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How Pixar’s ‘Soul’ Borrows From an Ancient Jewish Idea

JTA
Rabbi Benjamin Resnik
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Jamie Foxx voices the main character in Pixar's "Soul." (Screen shot from YouTube)
Jamie Foxx voices the main character in Pixar's 'Soul'Credit: Screen shot from YouTube
JTA
Rabbi Benjamin Resnik

Pixar’s “Soul,” released on Friday on Disney+, is a tender balm of a movie about an aspiring jazz musician who dies on the day he gets his big break. Watching “Soul,” which is set in a richly imagined New York City, as well as in a blissed-out, blue-ish, and minimalist realm of unborn souls, in the final days of 2020 is once elegiac (the riotously crowded New York it depicts sure isn’t there at the moment) and soothing, like applying a poultice to a wound. The New York of our dreams may be in limbo, but there’s still Pixar offering its pastel take on, well, limbo. 

“Soul” may not feature the nuanced emotional intelligence of the previous Pixar hit “Inside Out,” which takes place mostly inside the head of an 11-year-old girl, nor the devastating power of the opening minutes of “Up,” but it is the first to make its central subject a question of metaphysics. The question of metaphysics. Namely, what is the body and what is the soul?

For those of us who take Pixar’s metaphysical questions seriously — and as a Jew, a rabbi, the father of young children, and an adult who remembers being wowed by the first “Toy Story” in the theater, I take these questions very seriously indeed — ”Soul” offers a great deal to think about. Watching it over the weekend with our two boys gave us a most welcome opportunity to talk about some big-ticket Jewish questions as well as an occasion to sit back and inhabit a lush world beyond the little realm of our apartment.

For a movie about the nature and destiny of the soul, “Soul” is wisely spare when it comes to explicit religious content. Quite simply, there isn’t any. The abstract beings (all named Jerry or, in one case, Terry) that guide souls in the hereafter and in the Great Before are somewhat godlike, but they certainly don’t seem to be gods. And the subject at hand isn’t why things work as they do, or, really, what the capital-M Meaning of it all is. Instead, the story of Jamie Foxx’s poor Joe Gardner is focused squarely on questions surrounding the nature of his soul’s “spark” (and the spark of one other lost soul, voiced by Tina Fey) and what that has to do with his body and his path through life.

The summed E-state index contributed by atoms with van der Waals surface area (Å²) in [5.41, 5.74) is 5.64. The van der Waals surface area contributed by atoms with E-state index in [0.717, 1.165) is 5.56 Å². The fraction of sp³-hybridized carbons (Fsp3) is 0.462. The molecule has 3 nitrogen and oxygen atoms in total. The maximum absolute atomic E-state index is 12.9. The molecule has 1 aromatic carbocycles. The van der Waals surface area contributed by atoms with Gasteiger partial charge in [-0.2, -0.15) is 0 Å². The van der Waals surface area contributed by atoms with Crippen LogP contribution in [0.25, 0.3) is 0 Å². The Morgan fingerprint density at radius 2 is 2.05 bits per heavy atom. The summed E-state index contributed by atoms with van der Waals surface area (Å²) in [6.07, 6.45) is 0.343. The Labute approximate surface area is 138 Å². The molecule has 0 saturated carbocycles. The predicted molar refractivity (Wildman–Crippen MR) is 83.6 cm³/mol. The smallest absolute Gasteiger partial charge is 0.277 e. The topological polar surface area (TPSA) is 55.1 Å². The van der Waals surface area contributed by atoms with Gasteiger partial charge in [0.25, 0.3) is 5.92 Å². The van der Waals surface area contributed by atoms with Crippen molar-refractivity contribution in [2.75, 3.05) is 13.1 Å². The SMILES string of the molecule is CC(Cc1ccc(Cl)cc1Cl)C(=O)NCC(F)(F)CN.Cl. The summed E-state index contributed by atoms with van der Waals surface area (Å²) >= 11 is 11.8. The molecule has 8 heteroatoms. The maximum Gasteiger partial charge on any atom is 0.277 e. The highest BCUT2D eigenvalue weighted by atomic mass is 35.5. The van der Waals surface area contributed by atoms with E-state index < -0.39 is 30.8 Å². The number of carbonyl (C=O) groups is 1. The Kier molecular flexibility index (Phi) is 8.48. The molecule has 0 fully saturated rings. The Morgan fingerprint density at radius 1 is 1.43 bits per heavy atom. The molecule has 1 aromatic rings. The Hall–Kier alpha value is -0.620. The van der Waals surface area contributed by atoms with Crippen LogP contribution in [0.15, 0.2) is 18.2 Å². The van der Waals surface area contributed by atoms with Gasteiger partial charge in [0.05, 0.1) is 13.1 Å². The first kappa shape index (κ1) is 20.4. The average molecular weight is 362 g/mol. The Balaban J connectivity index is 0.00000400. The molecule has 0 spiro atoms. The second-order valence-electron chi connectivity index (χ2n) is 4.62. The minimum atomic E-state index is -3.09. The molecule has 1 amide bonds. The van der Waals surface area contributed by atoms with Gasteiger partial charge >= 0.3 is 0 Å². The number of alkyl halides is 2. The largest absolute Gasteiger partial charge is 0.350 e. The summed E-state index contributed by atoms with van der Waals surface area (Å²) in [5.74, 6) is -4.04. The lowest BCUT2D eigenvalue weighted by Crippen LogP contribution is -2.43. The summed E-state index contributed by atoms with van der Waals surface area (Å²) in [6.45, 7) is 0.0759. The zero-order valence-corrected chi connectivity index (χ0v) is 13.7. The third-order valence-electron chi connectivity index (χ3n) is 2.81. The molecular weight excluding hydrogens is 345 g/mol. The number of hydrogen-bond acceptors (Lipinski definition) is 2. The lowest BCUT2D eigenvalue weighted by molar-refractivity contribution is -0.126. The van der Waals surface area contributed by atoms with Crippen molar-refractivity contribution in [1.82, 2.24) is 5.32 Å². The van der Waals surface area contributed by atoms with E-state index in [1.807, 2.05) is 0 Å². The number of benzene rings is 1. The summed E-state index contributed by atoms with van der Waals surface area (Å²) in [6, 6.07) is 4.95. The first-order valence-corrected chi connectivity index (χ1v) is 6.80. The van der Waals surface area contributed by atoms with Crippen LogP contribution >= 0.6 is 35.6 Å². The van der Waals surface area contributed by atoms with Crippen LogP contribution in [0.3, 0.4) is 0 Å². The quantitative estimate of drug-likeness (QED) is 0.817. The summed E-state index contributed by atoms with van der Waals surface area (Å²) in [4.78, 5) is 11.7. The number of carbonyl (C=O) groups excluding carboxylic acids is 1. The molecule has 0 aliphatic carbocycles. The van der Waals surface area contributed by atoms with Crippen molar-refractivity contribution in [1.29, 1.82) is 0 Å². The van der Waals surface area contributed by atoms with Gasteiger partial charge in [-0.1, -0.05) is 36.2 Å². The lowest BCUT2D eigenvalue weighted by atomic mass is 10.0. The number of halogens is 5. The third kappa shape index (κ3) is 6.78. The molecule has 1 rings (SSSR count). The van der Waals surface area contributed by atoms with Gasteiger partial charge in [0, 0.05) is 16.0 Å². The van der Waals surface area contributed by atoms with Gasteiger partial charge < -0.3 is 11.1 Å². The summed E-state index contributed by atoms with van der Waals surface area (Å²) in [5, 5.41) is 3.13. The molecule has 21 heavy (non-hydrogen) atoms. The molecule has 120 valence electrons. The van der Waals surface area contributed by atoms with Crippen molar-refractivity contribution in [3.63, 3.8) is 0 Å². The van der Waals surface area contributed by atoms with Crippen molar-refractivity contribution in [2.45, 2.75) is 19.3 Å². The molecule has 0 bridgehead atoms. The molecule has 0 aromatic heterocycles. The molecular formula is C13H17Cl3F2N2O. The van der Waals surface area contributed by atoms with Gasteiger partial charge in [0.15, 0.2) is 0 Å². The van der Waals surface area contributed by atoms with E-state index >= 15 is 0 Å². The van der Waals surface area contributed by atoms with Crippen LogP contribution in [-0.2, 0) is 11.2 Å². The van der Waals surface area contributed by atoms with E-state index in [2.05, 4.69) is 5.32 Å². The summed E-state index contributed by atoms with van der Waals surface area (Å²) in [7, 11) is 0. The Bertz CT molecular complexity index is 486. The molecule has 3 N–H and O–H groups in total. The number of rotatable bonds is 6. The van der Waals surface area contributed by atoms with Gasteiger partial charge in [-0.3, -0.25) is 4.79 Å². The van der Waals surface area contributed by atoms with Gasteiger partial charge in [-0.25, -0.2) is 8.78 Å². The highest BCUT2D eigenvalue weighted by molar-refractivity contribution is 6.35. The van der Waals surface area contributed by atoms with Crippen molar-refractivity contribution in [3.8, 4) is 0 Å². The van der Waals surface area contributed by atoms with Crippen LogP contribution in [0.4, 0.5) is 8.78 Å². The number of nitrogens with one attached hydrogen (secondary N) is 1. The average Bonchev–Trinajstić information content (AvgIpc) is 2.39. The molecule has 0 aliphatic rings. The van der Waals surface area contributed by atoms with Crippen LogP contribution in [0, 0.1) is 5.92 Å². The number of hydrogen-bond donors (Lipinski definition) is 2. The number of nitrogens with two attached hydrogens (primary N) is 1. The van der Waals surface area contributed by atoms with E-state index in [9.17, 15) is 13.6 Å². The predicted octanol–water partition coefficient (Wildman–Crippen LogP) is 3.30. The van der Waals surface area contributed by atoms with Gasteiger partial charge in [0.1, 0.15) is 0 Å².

“Soul” offers a variety of sweetly packaged, life-affirming answers to these big questions, answers that have resonances in a variety of world religious traditions. Certainly, in the Jewish mystical tradition, there is much ado about soul sparks. There are also cognate visions of the Great Before, my personal favorite being the Kabbalistic image of the tree of souls, hung richly with the fruit of future lives, which, when ripe, are blown down to earth by a light wind. This particular image doesn’t appear in Pixar’s version of things, but it is certainly of a piece with the gentle realm where new souls are nurtured before birth. 

It doesn’t give too much away to tell you that one of the movie’s central messages is that true personhood is rooted in the union of body and soul, that they are both indispensable ingredients of life’s confection. If Joe Gardner’s adventure with an unborn soul named “22” yields any concrete moral, it is that corporeality and spirituality are intimately bound up with one another. Each is incomplete, perhaps woefully so, without the other. And of the many ideas that Pixar gracefully bandies about in “Soul,” it is this one that strikes me as the most profoundly Jewish.

On this very subject, there is a famous midrash, or ancient rabbinic homily, about a body and soul separated by death and standing before God in judgment. The soul, pleading her case, argues that all of her sinful behaviour was caused by the body’s base desires. The body, not to be outdone, makes the point that without the soul he would have been entirely lifeless and therefore unable to transgress. Accepting their arguments, God puts them back together and punishes them in unison.

I have always found this story irresistibly charming (very much like a Pixar movie) not because I am in love with the idea of divine retribution, but rather because, as an embodied soul myself — or, if you like, as a body who happens to be ensouled for the moment — it simply rings true. One of the enduring contributions of the ancient rabbis is their forceful insistence that we are Jews not only because we have Jewish souls (though they did believe that) but also because we have Jewish bodies, the product of Jewish families and pumping with Jewish blood. The human being, in this view, is not a metaphysical construct — as Tina Fey’s character somewhat derisively describes the realm of souls. Nor is the human being only a soft, perishable body. Rather, a human being is a luminous, fragile and ultimately temporary marriage of the two. In “Soul,” it is only when our heroes discover and inhabit this truth that they both get to where they need to go.

In a year in which so many bodies have been ravaged — and in which so many souls have been frayed — you can do a lot worse than sitting back and, for just under two hours, allowing Pixar to offer up some humane and very Jewish answers to some very deep questions. The movie itself is perhaps somewhat slight, given it’s rather weighty subject matter, and the answers it gives may not knock your socks off. But they just might soothe your soul, and, as we close the book on 2020, I say that’s plenty. I give it three out of four sparks.

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